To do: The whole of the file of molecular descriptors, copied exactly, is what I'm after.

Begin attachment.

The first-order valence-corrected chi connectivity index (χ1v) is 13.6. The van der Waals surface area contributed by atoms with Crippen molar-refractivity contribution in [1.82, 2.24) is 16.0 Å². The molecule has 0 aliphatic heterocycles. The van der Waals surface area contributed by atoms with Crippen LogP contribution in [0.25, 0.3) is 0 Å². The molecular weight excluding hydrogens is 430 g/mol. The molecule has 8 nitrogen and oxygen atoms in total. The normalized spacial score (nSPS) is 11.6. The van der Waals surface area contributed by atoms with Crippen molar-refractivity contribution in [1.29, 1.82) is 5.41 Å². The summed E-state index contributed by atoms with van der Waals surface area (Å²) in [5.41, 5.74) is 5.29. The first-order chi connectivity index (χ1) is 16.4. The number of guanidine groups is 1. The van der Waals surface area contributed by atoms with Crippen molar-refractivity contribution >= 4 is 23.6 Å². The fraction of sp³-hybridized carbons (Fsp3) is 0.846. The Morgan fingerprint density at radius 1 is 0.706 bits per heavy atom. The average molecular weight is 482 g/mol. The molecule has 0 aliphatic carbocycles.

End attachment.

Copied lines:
The first-order valence-corrected chi connectivity index (χ1v) is 13.6. The van der Waals surface area contributed by atoms with Crippen molar-refractivity contribution in [1.82, 2.24) is 16.0 Å². The molecule has 0 aliphatic heterocycles. The van der Waals surface area contributed by atoms with Crippen LogP contribution in [0.25, 0.3) is 0 Å². The molecular weight excluding hydrogens is 430 g/mol. The molecule has 8 nitrogen and oxygen atoms in total. The normalized spacial score (nSPS) is 11.6. The van der Waals surface area contributed by atoms with Crippen molar-refractivity contribution in [1.29, 1.82) is 5.41 Å². The summed E-state index contributed by atoms with van der Waals surface area (Å²) in [5.41, 5.74) is 5.29. The first-order chi connectivity index (χ1) is 16.4. The number of guanidine groups is 1. The van der Waals surface area contributed by atoms with Crippen molar-refractivity contribution >= 4 is 23.6 Å². The fraction of sp³-hybridized carbons (Fsp3) is 0.846. The Morgan fingerprint density at radius 1 is 0.706 bits per heavy atom. The average molecular weight is 482 g/mol. The molecule has 0 aliphatic carbocycles.